• I Tried Homeschoooling and I Like It!


    Just a few short weeks ago, you headed off to work, kids were in public school, life was normal. COVID-19 hits and overnight our world changes. You are now working from home, the kids are distance learning and while you expected to hate it…. You are kind of loving this homeschooling gig.

    Loving it enough that maybe you want to continue after our world returns to the “new normal.” Secular homeschool is here to help you understand how to transition from public school to homeschool. The process may seem daunting, but it really isn’t.

    Becoming a Full-Fledged Homeschooler

    • First, decide if this is 100% for you. That may mean talking with your spouse or partner. Sit down with the kids. If they are not on board, it may be difficult to continue.
    • Read up on your state laws. Every state is different and while you have been “homeschooling” the last few weeks, it is considered schooling at home via public school and therefore NOT homeschooling under the eyes of your local school district.
    • If required, file your letter of intent with your district. Be forewarned, many districts are stating that they are not accepting letters of intent for the current school year (2019-2020). Normally, you may become a homeschooler at any point in the year.
    • Start a file folder, keep all your required papers pertaining to homeschooling together. Even if your state has little requirements, I highly recommend this. Laws change, it is better to be prepared. Plus, if you move while homeschooling, you have proof to present to your new school district.
    • Do the happy dance, you are now a homeschooler! Congrats!

    Wait, what did you do? Deep breath. Breathe in, breathe out. You got this. The Secular Homeschool team has your back. I have been exactly where you are. Really. We pulled my son over issues at public school, made the knee-jerk decision to homeschool, informed the school, filed our letter of intent and then I had a panic attack. Guess what? I survived. My kids survived. And in reality, they didn’t just survive, they thrived. We loved homeschooling. Best decision ever.

    Now what happens?

    Decide what you would like to do from here. Do you want to jump in with both feet and start homeschooling immediately? Do you want to take a break on the transition from public school to homeschool? Deschool? Unschool? We took a short 2 week break. I wanted to make sure switching from public school to homeschool went smoothly for us. I needed to figure out our curriculum, are we book learners or online learners? I needed to create a homeschool zone. What kind of schedule works for us? Understand that you don’t have to become a homeschooler overnight. You have time. The best part of homeschooling is that you can take your time.

    • Deschooling: You are taking a 100% break from any type of schooling. You want to remove the idea of public school from their system. Rule of thumb among homeschoolers is 1-4 weeks of deschooling per each year of public school attended. This may seem a little much to some. It did to me. I know my son, if we had taken 7 months (pulled him in 6th grade) off of any type of school, I would have lost him to electronics and it would have been a battle to get him back on track. We did 2 weeks. It worked for us.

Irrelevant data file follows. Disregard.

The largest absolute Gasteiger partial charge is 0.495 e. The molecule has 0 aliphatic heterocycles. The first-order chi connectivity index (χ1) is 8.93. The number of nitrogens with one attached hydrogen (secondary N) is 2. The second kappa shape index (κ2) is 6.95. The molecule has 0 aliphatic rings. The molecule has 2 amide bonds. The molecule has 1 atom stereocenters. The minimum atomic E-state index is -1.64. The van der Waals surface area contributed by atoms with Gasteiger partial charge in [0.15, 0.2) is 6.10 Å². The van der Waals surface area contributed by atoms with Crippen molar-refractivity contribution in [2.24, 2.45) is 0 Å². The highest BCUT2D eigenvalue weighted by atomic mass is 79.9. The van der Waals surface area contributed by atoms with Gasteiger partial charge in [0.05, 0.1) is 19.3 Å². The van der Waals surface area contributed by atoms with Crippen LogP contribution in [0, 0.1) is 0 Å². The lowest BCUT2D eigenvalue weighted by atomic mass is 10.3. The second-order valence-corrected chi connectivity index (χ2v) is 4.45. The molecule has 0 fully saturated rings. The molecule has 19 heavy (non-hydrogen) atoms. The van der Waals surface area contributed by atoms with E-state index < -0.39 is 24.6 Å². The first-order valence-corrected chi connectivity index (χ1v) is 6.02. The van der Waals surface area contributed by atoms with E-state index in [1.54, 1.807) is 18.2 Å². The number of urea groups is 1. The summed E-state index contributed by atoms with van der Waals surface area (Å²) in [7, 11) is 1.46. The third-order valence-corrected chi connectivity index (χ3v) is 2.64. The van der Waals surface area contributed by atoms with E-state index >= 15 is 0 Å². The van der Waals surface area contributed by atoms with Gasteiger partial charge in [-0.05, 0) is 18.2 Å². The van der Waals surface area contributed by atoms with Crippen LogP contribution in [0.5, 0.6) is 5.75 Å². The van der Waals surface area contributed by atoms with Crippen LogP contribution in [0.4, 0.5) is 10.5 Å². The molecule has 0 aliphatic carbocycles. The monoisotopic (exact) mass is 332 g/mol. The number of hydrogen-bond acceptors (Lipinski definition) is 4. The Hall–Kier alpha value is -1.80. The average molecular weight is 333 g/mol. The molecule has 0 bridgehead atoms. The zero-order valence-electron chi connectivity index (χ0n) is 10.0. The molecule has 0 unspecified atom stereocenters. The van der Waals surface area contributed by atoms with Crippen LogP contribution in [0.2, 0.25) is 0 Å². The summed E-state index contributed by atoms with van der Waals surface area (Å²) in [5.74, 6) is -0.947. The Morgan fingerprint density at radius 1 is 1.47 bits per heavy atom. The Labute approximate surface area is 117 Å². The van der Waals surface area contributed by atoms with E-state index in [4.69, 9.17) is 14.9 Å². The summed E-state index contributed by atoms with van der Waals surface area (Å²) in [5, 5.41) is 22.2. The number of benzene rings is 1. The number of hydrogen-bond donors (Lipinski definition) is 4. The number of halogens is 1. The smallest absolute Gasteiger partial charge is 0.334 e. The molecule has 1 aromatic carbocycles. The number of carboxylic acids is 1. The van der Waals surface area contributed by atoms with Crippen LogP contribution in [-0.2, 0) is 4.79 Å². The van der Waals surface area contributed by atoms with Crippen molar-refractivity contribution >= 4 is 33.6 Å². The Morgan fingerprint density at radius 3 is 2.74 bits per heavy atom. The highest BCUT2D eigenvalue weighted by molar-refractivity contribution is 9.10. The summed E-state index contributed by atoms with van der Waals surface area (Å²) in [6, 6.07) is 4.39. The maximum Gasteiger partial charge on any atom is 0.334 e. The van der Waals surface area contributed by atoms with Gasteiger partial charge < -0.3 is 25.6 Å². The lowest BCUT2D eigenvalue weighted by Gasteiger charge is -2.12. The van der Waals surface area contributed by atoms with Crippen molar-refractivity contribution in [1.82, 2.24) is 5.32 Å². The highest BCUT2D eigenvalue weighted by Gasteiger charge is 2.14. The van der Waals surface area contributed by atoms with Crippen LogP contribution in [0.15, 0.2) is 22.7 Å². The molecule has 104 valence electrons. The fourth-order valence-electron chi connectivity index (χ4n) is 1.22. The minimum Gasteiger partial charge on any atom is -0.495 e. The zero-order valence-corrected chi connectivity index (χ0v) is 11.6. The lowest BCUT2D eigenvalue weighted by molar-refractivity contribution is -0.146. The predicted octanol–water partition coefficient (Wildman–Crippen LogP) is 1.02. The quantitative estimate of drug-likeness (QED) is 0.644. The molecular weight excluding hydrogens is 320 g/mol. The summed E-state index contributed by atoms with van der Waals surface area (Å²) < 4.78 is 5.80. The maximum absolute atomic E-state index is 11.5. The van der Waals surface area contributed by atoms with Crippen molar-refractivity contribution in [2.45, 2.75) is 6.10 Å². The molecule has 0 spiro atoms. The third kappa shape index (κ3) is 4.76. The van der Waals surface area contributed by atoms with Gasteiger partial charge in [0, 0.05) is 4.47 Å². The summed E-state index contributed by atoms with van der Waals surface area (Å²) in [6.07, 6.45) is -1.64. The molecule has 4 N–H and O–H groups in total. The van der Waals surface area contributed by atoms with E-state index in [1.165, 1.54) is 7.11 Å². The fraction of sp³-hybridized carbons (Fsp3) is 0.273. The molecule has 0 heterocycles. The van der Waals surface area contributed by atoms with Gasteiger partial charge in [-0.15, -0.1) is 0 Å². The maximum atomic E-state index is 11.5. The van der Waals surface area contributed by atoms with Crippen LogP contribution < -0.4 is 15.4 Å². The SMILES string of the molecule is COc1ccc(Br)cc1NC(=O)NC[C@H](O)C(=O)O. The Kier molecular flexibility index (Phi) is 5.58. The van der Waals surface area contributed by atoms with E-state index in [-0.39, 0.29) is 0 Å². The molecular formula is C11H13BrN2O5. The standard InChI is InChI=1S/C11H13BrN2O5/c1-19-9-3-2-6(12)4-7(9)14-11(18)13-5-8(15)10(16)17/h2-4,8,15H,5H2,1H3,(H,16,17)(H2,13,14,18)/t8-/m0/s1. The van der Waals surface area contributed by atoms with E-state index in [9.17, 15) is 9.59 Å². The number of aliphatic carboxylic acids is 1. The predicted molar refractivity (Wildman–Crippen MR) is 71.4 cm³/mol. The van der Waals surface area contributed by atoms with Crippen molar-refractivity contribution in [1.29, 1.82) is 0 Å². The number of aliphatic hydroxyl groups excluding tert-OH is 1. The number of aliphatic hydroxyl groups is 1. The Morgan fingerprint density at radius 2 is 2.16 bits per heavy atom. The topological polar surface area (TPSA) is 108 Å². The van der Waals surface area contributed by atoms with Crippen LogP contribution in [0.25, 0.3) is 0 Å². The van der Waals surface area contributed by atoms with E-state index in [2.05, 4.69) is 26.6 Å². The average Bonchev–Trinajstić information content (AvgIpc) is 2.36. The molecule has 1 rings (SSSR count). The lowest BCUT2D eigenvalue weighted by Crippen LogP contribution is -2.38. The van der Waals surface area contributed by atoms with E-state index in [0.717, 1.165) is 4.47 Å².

• Unschooling: You school around your child and their interests. This can mean ALL of their school can be based around their interest or part of it. Example: They are into dinosaurs.

      • read up on dinosaurs = reading, language arts
      • write a report on dinosaurs = writing, language arts
      • measuring dinosaurs = math, and so on.

    • Book Learning: Create your own curriculum from assorted choices or you can purchase a textbook based complete curriculum. Electronics are used sparingly, sometimes not at all.
    • Online Learning: The use of the internet to find classes, online curriculum, research or even participate in live classes.
    • Public School Schedule: Choose to follow the same schedule as your public school in terms of attendance, breaks, and school closures. This can be helpful if your child still has a sibling or friends in public school. We tried this our first year, and it worked, but we decided we wanted more flexibility.
    • Year-Round Schooling: Flexibility of homeschooling at its finest. You can homeschool all year, taking breaks when they suit you. Many people choose to homeschool inside during the heat of summer and cold of winter but take off spring and fall. You can homeschool on weekends because of extra activities during the week. We choose to homeschool Monday-Thursday with Friday being our out-of-the-house day for extra curriculars; park days with friends, PE class, airsoft meet-ups, museum trips, etc.

    Return to Public School

    You tried it, you liked it but life changes have occurred and you need to re-enroll the kids in public school. Don’t be upset, this happens more often than you think. Check with your district to see what is required.

    • Your kids may be required to test to be placed in appropriate grade levels.
    • You may be required to present samples of their work (remember that file folder I mentioned earlier).
    • It also may be as simple as signing them up. Every state is different and every district within that state can have specific requirements.

    Transitioning from homeschool back to public school may take some adjustment for everyone but it is possible. Remember the transition from public school to homeschooling didn’t happen overnight. Whatever decision you make, it is for your kids' benefit. You know them best and Secular Homeschool is here to assist you in any way possible.

    If you have any questions, need to chat, vent, or whatever…. You can always email me at [email protected]
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